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Danish Centre for Rural Research - CLF

Strategic rural planning will ensure viable villages in the future

As we move towards a future where energy is a high priority, municipalities need to think much more about the sectors together, says the author of this article.

By Kasper Friis Bavnbæk, PhD student at the Danish Centre for Rural Research

In times like these, the future seems unclear and unpredictable for an increasing number of people. This is also true in rural areas, which are often more affected by the current energy crisis due to rising prices for heating fuel, whether it's oil, gas or wood. The crisis is also putting pressure on local businesses, especially small local merchants, which unfortunately were already an endangered species.

With that said, the future may not be so unpredictable for rural areas after all. While we can't predict tomorrow, there is room for a cautious forecast and there is light at the end of the tunnel.

In the municipalities, there are people who have made a plan to ensure the continued good life in the rural areas.

Since June 2019, municipalities have been required to make strategic village planning in their upcoming municipal plans. The goal is to ensure viable villages in the future. This means that many municipalities already have strategies in place for what will happen to their villages over the next 12 years.

The requirement for strategic village planning is inherently vague in its formulation. However, the vague wording is certainly intentional, so that municipalities can adapt the strategies to their unique context, based on local challenges and opportunities. 

Some municipalities plan for increased growth around highways and other infrastructure, while others focus on preserving cultural environments and nature. Some municipalities see great tourism potential, especially for coastal towns, where strategies for healthy development can be prioritized, while others allow civil society to have a voice through local councils or other forms of citizen groups to drive local development.

The tools and strategies are many, and the image above may be a bit of a caricature. The reality is always more nuanced than the representation. Often, however, the focus of planning is on the village itself and rarely on the space around it, unless it's about natural potentials that can attract tourists or city dwellers. But to plan a village according to the same logic as planning a larger city is to miss the mark.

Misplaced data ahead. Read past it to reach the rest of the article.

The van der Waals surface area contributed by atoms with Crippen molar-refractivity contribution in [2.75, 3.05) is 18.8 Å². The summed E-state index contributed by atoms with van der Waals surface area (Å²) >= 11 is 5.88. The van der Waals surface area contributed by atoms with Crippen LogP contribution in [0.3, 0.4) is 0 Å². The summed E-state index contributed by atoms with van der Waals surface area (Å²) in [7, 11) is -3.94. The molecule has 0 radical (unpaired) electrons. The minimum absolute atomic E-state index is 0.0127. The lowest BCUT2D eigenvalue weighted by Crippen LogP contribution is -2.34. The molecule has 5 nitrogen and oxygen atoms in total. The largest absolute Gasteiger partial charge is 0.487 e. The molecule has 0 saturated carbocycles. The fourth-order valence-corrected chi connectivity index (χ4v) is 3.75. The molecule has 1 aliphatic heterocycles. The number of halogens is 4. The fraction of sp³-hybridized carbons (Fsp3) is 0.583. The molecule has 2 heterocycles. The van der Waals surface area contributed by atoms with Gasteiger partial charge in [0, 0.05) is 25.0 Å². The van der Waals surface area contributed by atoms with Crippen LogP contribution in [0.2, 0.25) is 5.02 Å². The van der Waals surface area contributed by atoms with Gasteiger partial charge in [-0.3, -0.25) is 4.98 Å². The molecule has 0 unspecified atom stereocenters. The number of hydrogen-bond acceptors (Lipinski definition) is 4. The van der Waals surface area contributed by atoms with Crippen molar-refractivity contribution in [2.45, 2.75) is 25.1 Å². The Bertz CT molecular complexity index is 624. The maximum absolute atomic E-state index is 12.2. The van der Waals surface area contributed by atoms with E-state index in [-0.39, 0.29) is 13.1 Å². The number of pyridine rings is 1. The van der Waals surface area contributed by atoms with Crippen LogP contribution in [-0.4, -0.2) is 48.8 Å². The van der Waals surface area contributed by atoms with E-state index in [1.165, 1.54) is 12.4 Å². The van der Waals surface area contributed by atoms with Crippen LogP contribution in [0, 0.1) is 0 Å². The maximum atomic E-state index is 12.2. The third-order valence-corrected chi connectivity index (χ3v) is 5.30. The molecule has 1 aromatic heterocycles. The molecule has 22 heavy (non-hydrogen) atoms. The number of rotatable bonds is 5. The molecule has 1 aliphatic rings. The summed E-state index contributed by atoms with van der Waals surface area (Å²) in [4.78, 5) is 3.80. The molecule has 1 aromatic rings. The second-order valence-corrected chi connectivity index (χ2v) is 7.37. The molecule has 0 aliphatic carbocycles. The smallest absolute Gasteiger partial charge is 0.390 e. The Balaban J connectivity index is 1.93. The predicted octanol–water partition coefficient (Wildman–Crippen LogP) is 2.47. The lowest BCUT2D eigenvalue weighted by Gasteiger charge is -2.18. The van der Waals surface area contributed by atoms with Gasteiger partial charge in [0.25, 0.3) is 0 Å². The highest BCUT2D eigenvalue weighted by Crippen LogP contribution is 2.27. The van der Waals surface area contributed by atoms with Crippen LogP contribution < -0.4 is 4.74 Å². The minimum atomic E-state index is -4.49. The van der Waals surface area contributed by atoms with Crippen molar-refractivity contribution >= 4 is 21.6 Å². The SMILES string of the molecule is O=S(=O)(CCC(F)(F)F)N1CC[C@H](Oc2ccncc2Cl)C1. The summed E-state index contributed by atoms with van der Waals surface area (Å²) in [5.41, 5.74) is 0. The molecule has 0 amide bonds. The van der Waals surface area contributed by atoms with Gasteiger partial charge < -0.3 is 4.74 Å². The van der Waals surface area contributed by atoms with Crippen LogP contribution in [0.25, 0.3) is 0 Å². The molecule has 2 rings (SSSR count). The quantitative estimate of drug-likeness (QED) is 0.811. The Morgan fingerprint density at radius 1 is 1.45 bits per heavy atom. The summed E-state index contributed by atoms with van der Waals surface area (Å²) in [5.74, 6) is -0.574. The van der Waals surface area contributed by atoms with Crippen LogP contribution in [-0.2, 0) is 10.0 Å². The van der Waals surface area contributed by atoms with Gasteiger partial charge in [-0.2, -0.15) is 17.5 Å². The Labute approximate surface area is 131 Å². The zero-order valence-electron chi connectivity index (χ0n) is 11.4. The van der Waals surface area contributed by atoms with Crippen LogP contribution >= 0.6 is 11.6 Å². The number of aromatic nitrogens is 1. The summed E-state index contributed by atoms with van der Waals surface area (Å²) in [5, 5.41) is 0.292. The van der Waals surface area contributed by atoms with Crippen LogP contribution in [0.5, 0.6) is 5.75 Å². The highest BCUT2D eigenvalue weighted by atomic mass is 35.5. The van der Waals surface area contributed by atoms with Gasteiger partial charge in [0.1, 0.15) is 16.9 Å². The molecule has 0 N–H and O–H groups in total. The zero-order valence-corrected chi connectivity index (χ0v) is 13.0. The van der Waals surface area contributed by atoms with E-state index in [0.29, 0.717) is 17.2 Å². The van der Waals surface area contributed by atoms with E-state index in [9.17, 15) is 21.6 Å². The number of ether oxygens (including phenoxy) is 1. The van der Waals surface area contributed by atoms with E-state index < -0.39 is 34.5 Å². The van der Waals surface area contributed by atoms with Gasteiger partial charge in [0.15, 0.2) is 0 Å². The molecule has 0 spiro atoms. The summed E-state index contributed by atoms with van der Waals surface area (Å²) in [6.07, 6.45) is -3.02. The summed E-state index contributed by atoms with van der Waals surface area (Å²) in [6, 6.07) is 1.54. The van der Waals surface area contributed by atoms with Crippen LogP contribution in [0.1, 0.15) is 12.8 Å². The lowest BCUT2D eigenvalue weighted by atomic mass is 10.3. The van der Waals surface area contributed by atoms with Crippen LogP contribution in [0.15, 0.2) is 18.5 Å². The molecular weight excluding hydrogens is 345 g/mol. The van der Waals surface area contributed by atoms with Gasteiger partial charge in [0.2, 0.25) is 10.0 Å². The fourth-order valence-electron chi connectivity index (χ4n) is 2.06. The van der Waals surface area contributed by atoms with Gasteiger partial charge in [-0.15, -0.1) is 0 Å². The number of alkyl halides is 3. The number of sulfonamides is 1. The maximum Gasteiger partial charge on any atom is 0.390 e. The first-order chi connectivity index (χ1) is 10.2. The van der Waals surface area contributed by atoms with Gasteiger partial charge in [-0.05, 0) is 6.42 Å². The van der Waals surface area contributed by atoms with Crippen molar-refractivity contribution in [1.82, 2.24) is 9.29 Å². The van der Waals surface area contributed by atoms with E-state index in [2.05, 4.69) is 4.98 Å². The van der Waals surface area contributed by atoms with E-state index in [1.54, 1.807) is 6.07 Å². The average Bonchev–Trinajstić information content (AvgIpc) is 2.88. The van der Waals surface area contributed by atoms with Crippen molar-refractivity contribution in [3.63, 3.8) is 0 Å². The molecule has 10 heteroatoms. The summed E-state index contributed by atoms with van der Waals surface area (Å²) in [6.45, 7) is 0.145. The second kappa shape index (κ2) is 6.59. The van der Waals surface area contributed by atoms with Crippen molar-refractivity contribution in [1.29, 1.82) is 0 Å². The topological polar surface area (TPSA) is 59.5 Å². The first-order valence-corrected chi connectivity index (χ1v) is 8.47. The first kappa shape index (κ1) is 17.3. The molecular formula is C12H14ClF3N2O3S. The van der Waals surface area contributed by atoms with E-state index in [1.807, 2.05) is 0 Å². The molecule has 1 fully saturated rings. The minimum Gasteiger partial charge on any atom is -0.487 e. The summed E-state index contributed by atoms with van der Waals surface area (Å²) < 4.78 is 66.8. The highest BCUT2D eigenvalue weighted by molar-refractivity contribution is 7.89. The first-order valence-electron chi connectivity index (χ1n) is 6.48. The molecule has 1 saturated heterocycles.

While life in the big cities is centered on the space within the urban zone, the living conditions of people in the rural areas have always been conditioned by the space around the village. In the past, it was agriculture - no fields, no village. This is still partly true, but today, fewer and fewer people actually work directly or indirectly in agriculture in the villages.

For many, it is now instead the distance to nature, space and high ceilings that make living in the rural area attractive. In other words, the space around the village has gone from being an important profession to a consumer good for most people. But there are signs that a shift is underway again.

We are looking into a future where large solar parks and more wind turbines are being planned in the open land. An eagerness that is largely driven by both business and politicians. The question is whether villages will benefit from this green transition, because with the construction of large-scale renewable energy plants, there is a risk that natural beauty will deteriorate - and that nature as a consumer good will diminish.

If we are not careful, we risk the space that villages live off of becoming commercialized to the extent that it no longer "belongs" to the village or contributes to the good life in the village.

But green transition projects don't have to mean the death of local villages. The space around the village will simply be redeveloped - as long as we involve local citizens and take villages into account in strategic village planning.

For villagers to retain ownership and belonging to the space around them, it requires that what is built in the space is also owned by those who live there.

"Not in my backyard" is about the Danish people's relationship with renewable energy. While the majority of Danes recognize the value of renewable energy, we don't want the plants right in our backyard.

"However, the 'not in my backyard' effect is not a problem where villages have joined forces on energy projects. Instead, the projects are a local pride and income opportunity. Not an eyesore, but a focal point for local identity. Just as agriculture has been for many years.

As we move towards a future where energy is at the top of the agenda, it requires municipalities to think about the sectors together to a much greater extent. Because when private companies are allowed to build large energy projects, whether it's solar, wind or biogas, it affects the surrounding villages.

Municipalities have been asked to create strategies for viable villages, but for villages to be viable, municipalities need to include the local identity and sense of belonging to the space around the village in their planning - and then there must be room for the green transition.

And with plenty of energy in the villages, the future might look a little bright after all.

The chronicle was published in Jysk Fynske Medier in Erhverv+ on Thursday, October 20, 2022.

Here you can read the article as a pdf
Meet the researcher

Kasper Friis Bavnbæk is a PhD student and researcher in municipal strategic village planning.

Read about the project

Editing was completed: 20.10.2022